Find a Bird - BBA1
Breeding Bird Atlas 1 Species Accounts
May 17 to July 3
Number of Broods
one; may re-lay if first attempt fails.
This brilliant little bird is one of the most widespread wood-warblers in North America, having a virtually continentwide breeding range. Its distribution, combined with its bright color, its loud, sweet, persistent singing, and its accommodation to a variety of habitats, makes the Yellow Warbler one of the most familiar of its tribe. The species was confirmed nesting statewide during the Atlas period, and was most abundant in eastern Massachusetts. Its chosen habitats vary but are most frequently wet meadows, streamsides, swamp or marsh borders, thickets, hedgerows, roadsides, or brushy bottomlands. It may also choose orchards, cutover lands, or even open forest.
After initiating a northward migration on the heels of winter, the Yellow Warbler does a remarkably good job of not crossing the latitudes faster than spring advances, rarely arriving in Massachusetts before the last week of April. General arrival is the first week of May, with the largest numbers, many probably transients, coming the second and third weeks.
Yellow Warbler songs are variable but as is the case with many other warbler species can be divided into two main types used in different contexts. The emphatic songs of the first type can be represented as tseet-tseet-tseet-sitta-sitta-see while the second type, which predominates as nesting progresses, can be phrased as sweet-sweet-sweet-sweet-sweeter-sweeter. Both sexes have a loud chip note and a high zeet call given in flight.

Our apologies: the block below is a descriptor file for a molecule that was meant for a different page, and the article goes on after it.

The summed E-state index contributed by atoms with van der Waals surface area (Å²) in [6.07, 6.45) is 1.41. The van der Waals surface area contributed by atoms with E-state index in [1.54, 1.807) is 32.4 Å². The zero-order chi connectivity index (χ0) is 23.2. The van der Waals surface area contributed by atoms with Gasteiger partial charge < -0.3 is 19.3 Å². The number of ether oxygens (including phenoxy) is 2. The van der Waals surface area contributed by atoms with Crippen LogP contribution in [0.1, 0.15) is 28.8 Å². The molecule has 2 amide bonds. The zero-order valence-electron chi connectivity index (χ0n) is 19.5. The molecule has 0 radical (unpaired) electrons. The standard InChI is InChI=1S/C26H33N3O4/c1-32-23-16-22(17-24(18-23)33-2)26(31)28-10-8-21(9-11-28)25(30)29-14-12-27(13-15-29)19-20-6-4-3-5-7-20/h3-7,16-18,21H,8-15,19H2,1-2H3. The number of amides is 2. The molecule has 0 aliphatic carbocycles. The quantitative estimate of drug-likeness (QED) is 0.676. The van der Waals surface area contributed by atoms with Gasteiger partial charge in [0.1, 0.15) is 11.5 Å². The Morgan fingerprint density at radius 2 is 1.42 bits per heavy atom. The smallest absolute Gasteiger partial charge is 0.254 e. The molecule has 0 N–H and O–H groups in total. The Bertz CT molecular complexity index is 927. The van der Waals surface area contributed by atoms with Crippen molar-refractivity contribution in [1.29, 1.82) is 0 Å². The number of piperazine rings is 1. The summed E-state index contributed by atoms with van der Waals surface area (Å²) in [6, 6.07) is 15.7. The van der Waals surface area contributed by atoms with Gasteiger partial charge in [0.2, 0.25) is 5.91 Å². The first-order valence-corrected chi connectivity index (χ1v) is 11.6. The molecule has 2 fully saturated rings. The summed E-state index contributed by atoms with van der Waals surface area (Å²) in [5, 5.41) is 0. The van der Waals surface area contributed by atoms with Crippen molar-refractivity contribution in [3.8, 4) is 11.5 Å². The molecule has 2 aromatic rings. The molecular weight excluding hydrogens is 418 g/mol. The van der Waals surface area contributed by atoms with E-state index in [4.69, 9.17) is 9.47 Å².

Yellow Warbler territories are variable in size and may be as small as two-fifths of an acre, but some pairs in southern Worcester County held territories of at least 2 acres (Meservey). In territories where trees or other landmarks are absent, the males engage in much chasing back and forth, but, when the boundaries are more readily defined, fewer disputes occur.
After a noisy courtship involving much chipping by both sexes and chasing of the female by the male, the former selects a nest site in a low bush or shrub, generally no higher than 3 to 8 feet. The nest may be placed higher in a sapling or tree if an understory growth is absent. Six nests from eastern Massachusetts ranged in height from 1 to 5 feet, with an average of 2.5 feet, and were placed in forsythia, Red Maple, honeysuckle, barberry, Speckled Alder, and spiraea (CNR). In Berkshire County, 1 nest was located at 8 feet in an unidentified bush; 2 others in Box Elder were at 9 and 10 feet (CNR). Five southern Worcester County nests averaged 4 feet in height; 3 of these were in spiraea and 2 in raspberry (Meservey). In the Amherst area, nest construction was noted for 6 nests from May 20 to June 12, with a median date of May 24. The heights of these and other nests in the region ranged from 1 to 8.5 feet and averaged 4 to 5 feet. They were placed generally in the outer portions of the bush or tree, often in an isolated plant. The most commonly used species was Multiflora Rose; other identified substrates included Elderberry, willow, raspberry, honeysuckle, and blueberry (Spector). In Essex County, spiraea and Speckled Alder were favored nest sites.